With the main ticket ballot officially opening next month and itinerary planning in full swing, it’s a good time to get thinking of the little changes you can make to help make Birmingham 2022 the greenest Games yet.

Take greener transport

Birmingham is easily accessible via train from all major UK cities, with regular trains from London, Manchester, Liverpool and Cardiff arriving in less than two hours. Most events are in Birmingham, but, from there, short train journeys can also take you to the other hosts: Coventry, Wolverhampton, Cannock, Sandwell and Leamington Spa. Shuttle buses will be in operation at train stations.

It reinforces our commitment to ensure that the Games leave a positive social and environmental legacy for generations to come

Dame Louise Martin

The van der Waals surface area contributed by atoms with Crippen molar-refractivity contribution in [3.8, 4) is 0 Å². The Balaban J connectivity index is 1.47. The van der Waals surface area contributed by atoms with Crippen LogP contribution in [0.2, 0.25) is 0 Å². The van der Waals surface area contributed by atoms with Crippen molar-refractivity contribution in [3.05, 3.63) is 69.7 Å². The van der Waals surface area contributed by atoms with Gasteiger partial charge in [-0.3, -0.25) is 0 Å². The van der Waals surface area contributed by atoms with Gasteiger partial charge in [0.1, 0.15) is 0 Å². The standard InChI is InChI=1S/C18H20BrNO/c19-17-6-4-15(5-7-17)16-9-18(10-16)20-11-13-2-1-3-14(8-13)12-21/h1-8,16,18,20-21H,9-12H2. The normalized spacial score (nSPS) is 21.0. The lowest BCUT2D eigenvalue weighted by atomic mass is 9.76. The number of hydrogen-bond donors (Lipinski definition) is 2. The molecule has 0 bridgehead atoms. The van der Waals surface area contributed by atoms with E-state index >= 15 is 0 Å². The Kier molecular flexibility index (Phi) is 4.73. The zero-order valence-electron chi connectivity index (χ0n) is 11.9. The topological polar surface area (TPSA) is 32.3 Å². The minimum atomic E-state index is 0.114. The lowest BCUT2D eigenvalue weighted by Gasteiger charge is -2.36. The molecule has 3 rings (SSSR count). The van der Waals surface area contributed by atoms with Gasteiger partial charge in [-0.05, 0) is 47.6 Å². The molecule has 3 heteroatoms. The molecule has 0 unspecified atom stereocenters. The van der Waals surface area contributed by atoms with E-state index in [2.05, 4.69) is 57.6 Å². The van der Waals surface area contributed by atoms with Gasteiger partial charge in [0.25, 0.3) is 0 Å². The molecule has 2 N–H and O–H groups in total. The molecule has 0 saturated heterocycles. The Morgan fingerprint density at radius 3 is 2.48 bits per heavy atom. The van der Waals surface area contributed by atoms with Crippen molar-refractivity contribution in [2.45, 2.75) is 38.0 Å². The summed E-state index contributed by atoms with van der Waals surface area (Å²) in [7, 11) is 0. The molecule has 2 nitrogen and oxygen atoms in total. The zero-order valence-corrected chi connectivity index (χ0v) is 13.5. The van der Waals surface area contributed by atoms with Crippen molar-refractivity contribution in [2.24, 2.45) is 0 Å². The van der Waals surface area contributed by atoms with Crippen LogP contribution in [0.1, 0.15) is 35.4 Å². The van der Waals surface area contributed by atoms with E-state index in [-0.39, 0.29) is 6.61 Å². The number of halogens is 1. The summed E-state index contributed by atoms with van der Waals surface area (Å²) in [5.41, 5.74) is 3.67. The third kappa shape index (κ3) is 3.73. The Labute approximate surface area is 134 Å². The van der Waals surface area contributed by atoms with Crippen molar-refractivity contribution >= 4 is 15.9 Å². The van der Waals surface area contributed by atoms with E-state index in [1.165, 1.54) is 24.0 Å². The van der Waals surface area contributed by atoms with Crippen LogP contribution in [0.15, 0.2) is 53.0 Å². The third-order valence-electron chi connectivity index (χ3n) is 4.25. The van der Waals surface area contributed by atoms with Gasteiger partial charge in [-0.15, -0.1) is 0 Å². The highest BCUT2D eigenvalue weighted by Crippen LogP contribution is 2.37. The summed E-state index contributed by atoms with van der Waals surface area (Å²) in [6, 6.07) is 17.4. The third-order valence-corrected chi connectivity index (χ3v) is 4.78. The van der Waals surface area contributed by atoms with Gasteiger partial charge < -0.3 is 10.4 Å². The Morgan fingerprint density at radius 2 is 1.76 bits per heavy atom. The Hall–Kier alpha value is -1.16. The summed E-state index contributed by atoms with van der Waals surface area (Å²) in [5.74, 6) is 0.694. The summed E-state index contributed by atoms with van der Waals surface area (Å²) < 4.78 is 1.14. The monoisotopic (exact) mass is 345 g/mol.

Thanks to the progressive plans of organisers and the city council, it will be even easier to leave the car at home – every Games ticket will include free local bus, train and tram travel. “Building on the recent launch of Birmingham's clean air zone, this will help us reduce carbon emissions and air pollution around our venues – making Birmingham 2022 the cleanest and greenest Commonwealth Games ever,” said Ian Ward, leader of Birmingham City Council.

Spectators will be also encouraged to utilise new green walking and cycling routes, with segregated cycle paths on the A34 and A38 already connecting Birmingham communities with host venues Alexander Stadium and Edgbaston Cricket Ground respectively. New rapid bus services will provide further links between venues.

Buy local